- Traditional Style
Traditionally, technicians mount bindings by looking for the mid-sole point and where it lines up with your desired foot positioning. Usually, this point is 2.5 centimeters behind the ski’s true center. In addition, all-mountain skis are intended to get traditional bindings.
Moreover, the traditional position is best for skiers who mainly do downhill skiing.
- Forward Bindings
Usually, skiers who are more experienced prefer bindings to be ahead of the ski’s true center. This allows them to feel shorter and, as a result, turning at slower speeds is easier. The only downside to forward bindings is feeling that the skis are unsecured when moving at higher speeds. Consequently, maintaining control is more complicated.
Typically, only park riders use this mounting location.
- Park Riding
Skis meant for park and pipe riding are designed in a more symmetrical shape than all-mountain skis. This is because of a “riding switch” or a backward ride after a trick.
Given the skis’ symmetrical shape, park-goers mount the bindings exactly at the ski’s true center. This allows the skis to stay symmetrical. Typically, a ski’s true center is marked by its manufacturer.
- Powder Riding
Do you own a powder ski? Are you planning to use them mainly in deep powder? If so, mounting the bindings further back behind the traditional location is your best option.
Through this mounting location, your weight is felt further back on the ski. This allows for an extra float even through deep powder and crud. It’s also an excellent mounting location if you’re planning to ride often through heavy or wet snow. However, what you have to know is it could make turning a little more challenging on groomed snow.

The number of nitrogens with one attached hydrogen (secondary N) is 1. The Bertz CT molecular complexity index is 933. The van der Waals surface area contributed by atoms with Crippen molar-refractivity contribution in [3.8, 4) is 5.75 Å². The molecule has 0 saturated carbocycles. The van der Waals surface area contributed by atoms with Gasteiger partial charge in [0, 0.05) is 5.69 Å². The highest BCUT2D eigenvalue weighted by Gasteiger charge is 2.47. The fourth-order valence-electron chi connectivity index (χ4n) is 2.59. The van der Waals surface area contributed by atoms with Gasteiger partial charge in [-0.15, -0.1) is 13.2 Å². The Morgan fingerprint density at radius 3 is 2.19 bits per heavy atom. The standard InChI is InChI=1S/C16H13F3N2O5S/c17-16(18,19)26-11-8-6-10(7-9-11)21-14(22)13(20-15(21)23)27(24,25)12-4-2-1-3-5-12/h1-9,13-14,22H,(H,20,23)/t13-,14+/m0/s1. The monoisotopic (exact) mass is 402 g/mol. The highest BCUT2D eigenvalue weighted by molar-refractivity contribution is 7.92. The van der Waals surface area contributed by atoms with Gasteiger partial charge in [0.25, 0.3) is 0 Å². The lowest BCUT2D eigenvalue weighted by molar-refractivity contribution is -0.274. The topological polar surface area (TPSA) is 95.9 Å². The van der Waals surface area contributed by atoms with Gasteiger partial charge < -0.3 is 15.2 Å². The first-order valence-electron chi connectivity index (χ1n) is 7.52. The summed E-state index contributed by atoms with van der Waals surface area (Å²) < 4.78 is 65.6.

Step 2: Drilling the Holes
Now that you’ve chosen where to place your ski bindings, it’s time to get to work. Prepare your materials. Also, ensure that your work area is sturdy and big enough to hold the skis.
The jig is vital to the mounting process because you don’t want to ruin your skis by drilling multiple times. It will also serve as a guide to choosing the drill bit you have to use. Although the sizes vary, you must get the appropriate size recommended for your skis.
- Now, align the jig where you want your bindings placed. Once you have them located, you can start drilling the holes.
- Once the holes are in place, make sure to clean the scrap and drill shavings before proceeding.
Step 3: Screwing and Glueing the Bindings
Now, here’s how to mount ski bindings, and it’s quite simple. If you have experience in DIY projects, this step is probably a breeze.
- Put the bindings over the ski and align the bindings’ holes with the drill holes. Put a small amount of glue in the holes before inserting a screw. Use the screws to attach them.
- Using a matching screw tip or a screwdriver, fasten the screw. Ensure that it’s tightly fit and stable.
- Add a small amount of glue to secure them in place.
Step 4: Adjusting the Bindings